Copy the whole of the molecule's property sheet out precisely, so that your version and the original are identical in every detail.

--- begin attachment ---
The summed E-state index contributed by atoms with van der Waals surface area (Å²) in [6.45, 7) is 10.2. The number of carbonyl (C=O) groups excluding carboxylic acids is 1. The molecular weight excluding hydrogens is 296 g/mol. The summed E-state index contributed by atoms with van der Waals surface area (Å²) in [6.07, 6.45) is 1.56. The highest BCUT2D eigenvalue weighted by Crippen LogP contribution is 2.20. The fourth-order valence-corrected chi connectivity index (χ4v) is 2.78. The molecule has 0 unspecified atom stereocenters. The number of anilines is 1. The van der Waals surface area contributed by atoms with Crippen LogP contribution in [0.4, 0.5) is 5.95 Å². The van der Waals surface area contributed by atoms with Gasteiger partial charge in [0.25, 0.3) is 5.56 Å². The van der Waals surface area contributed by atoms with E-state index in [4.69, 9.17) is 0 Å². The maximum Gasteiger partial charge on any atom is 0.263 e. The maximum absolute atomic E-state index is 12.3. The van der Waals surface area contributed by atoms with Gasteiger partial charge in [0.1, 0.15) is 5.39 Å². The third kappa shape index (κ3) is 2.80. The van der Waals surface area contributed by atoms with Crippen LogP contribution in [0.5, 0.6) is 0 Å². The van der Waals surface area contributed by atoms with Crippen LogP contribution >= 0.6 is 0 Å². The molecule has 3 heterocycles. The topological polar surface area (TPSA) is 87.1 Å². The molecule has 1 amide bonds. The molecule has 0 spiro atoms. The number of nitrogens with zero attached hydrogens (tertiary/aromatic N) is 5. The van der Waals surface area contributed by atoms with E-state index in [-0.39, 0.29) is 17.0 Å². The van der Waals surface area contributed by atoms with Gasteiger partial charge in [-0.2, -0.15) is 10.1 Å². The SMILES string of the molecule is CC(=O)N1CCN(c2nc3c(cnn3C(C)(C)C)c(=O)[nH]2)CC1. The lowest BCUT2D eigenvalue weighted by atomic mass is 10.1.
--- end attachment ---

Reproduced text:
The summed E-state index contributed by atoms with van der Waals surface area (Å²) in [6.45, 7) is 10.2. The number of carbonyl (C=O) groups excluding carboxylic acids is 1. The molecular weight excluding hydrogens is 296 g/mol. The summed E-state index contributed by atoms with van der Waals surface area (Å²) in [6.07, 6.45) is 1.56. The highest BCUT2D eigenvalue weighted by Crippen LogP contribution is 2.20. The fourth-order valence-corrected chi connectivity index (χ4v) is 2.78. The molecule has 0 unspecified atom stereocenters. The number of anilines is 1. The van der Waals surface area contributed by atoms with Crippen LogP contribution in [0.4, 0.5) is 5.95 Å². The van der Waals surface area contributed by atoms with Gasteiger partial charge in [0.25, 0.3) is 5.56 Å². The van der Waals surface area contributed by atoms with E-state index in [4.69, 9.17) is 0 Å². The maximum Gasteiger partial charge on any atom is 0.263 e. The maximum absolute atomic E-state index is 12.3. The van der Waals surface area contributed by atoms with Gasteiger partial charge in [0.1, 0.15) is 5.39 Å². The third kappa shape index (κ3) is 2.80. The van der Waals surface area contributed by atoms with Crippen LogP contribution in [0.5, 0.6) is 0 Å². The van der Waals surface area contributed by atoms with Crippen LogP contribution >= 0.6 is 0 Å². The molecule has 3 heterocycles. The topological polar surface area (TPSA) is 87.1 Å². The molecule has 1 amide bonds. The molecule has 0 spiro atoms. The number of nitrogens with zero attached hydrogens (tertiary/aromatic N) is 5. The van der Waals surface area contributed by atoms with E-state index in [-0.39, 0.29) is 17.0 Å². The van der Waals surface area contributed by atoms with Gasteiger partial charge in [-0.2, -0.15) is 10.1 Å². The SMILES string of the molecule is CC(=O)N1CCN(c2nc3c(cnn3C(C)(C)C)c(=O)[nH]2)CC1. The lowest BCUT2D eigenvalue weighted by atomic mass is 10.1.